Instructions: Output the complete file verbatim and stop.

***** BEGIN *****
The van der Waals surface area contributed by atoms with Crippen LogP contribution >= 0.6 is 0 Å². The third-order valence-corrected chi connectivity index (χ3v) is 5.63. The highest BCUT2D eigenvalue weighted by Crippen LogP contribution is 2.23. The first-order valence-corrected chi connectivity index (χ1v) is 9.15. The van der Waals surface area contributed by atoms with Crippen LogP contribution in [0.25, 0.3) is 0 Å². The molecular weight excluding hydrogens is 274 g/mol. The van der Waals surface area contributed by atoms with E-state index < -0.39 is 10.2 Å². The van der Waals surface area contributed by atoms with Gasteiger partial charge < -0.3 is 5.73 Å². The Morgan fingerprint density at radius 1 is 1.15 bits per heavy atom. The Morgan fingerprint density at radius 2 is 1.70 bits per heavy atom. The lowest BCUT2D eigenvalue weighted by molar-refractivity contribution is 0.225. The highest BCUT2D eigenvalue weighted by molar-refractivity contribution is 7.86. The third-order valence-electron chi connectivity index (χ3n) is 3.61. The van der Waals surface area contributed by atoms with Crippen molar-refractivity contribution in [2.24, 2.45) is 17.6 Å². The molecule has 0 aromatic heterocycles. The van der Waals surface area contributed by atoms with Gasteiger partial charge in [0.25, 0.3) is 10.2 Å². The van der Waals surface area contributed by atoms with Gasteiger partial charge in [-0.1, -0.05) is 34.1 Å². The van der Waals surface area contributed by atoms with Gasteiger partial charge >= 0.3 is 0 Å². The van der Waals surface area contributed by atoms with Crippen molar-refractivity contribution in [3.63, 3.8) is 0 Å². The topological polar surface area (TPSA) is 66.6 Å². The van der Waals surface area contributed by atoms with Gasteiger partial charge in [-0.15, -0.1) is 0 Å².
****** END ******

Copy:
The van der Waals surface area contributed by atoms with Crippen LogP contribution >= 0.6 is 0 Å². The third-order valence-corrected chi connectivity index (χ3v) is 5.63. The highest BCUT2D eigenvalue weighted by Crippen LogP contribution is 2.23. The first-order valence-corrected chi connectivity index (χ1v) is 9.15. The van der Waals surface area contributed by atoms with Crippen LogP contribution in [0.25, 0.3) is 0 Å². The molecular weight excluding hydrogens is 274 g/mol. The van der Waals surface area contributed by atoms with E-state index < -0.39 is 10.2 Å². The van der Waals surface area contributed by atoms with Gasteiger partial charge < -0.3 is 5.73 Å². The Morgan fingerprint density at radius 1 is 1.15 bits per heavy atom. The Morgan fingerprint density at radius 2 is 1.70 bits per heavy atom. The lowest BCUT2D eigenvalue weighted by molar-refractivity contribution is 0.225. The highest BCUT2D eigenvalue weighted by molar-refractivity contribution is 7.86. The third-order valence-electron chi connectivity index (χ3n) is 3.61. The van der Waals surface area contributed by atoms with Crippen molar-refractivity contribution in [2.24, 2.45) is 17.6 Å². The molecule has 0 aromatic heterocycles. The van der Waals surface area contributed by atoms with Gasteiger partial charge in [0.25, 0.3) is 10.2 Å². The van der Waals surface area contributed by atoms with Gasteiger partial charge in [-0.1, -0.05) is 34.1 Å². The van der Waals surface area contributed by atoms with Gasteiger partial charge >= 0.3 is 0 Å². The van der Waals surface area contributed by atoms with Crippen molar-refractivity contribution in [3.63, 3.8) is 0 Å². The topological polar surface area (TPSA) is 66.6 Å². The van der Waals surface area contributed by atoms with Gasteiger partial charge in [-0.15, -0.1) is 0 Å².